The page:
and east is muddled
by the first March rain,
the fog like merino wool,
and our premature dreams of summer.
The sky, gray as an old man’s jacket,
plunges to the peaks of hills,
hangs itself from the hooks of our habits
of never saying what we really mean.
This skewed altitude
is a measure of hazards,
of hasty leaps
and bad timing.
Three hours outside the city
and only then do I notice the conifers,
despite being green all year.
I teeter on your words
as you tell the café owners
that we’re getting married next summer
that we’ve been eyeing the farms on the way here
that you’ve professed your love outside an Esso.
The mirror in the washroom is warped
and we drink wine and pretense out of mugs.
Distance and appreciation are proportional.
Tomorrow I will miss the trees.
I will miss your fluted fictions.
Men have befriended you through stories
of women gone wrong: you lead them in chorus,
they come to your shows
having memorized your words as their own.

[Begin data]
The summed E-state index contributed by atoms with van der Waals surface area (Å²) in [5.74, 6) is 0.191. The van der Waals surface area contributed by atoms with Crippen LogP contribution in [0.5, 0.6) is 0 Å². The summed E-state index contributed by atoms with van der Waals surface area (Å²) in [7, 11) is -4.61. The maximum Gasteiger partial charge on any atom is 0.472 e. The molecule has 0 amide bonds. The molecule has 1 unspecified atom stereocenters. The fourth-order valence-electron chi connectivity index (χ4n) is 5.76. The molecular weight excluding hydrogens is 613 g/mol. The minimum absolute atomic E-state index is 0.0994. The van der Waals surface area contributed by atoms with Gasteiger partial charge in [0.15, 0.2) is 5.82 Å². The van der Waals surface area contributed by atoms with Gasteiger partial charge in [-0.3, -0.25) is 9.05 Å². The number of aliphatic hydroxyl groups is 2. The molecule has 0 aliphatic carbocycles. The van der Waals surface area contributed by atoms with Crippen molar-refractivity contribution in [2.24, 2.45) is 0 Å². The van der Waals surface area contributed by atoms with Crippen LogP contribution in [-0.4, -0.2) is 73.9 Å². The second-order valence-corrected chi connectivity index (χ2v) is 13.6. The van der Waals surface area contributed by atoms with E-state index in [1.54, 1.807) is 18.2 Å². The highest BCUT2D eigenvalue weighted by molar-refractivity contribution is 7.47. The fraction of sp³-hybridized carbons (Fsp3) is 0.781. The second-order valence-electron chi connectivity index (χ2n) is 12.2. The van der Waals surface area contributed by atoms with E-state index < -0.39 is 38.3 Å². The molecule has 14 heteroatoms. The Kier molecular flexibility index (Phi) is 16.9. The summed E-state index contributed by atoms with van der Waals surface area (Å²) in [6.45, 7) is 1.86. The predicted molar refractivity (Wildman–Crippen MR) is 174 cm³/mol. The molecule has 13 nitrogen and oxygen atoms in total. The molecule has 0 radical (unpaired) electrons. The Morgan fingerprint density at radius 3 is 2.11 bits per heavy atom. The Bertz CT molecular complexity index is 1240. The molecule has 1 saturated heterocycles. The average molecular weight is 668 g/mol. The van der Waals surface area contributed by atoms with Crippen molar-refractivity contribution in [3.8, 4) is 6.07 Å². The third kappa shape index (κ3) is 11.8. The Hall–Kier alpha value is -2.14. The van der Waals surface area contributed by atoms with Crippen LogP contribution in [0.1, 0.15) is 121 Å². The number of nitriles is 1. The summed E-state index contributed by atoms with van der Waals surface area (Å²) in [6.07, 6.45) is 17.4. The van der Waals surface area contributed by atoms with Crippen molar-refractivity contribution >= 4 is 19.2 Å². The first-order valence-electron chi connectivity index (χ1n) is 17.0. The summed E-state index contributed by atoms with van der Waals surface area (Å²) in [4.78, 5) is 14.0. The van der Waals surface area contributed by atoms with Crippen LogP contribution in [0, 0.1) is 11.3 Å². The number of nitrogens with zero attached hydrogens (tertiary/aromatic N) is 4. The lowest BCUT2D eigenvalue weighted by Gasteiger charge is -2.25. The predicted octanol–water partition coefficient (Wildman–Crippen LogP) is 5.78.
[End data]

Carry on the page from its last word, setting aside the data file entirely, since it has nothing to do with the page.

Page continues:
A man brings in his three-year-old
whose toy crocodile devours everything
(inherited from her mother, he claims)
and he sings with you and doesn’t pause
even when his ex comes in, irritated,
takes the child away, half-asleep in her arms.
He swigs his beer,
tells us to drive carefully,
to watch for what lies in our peripheries:
the ice, the wandering drunks, the deer.
And all day it rained.
All day the stairs skinned over with ice,
all day dirty water cleared
as it trickled down hillocks.
More than you
I will remember how water
slicked the country,
how it clung, cataracts to the rocks,
the sound of pinging pellets
against the windshield –
all to lacquer the day
fix us sheeted in ice, scleral,
while we drove across Quebec,
like a dilated pupil,
checking our blind spots.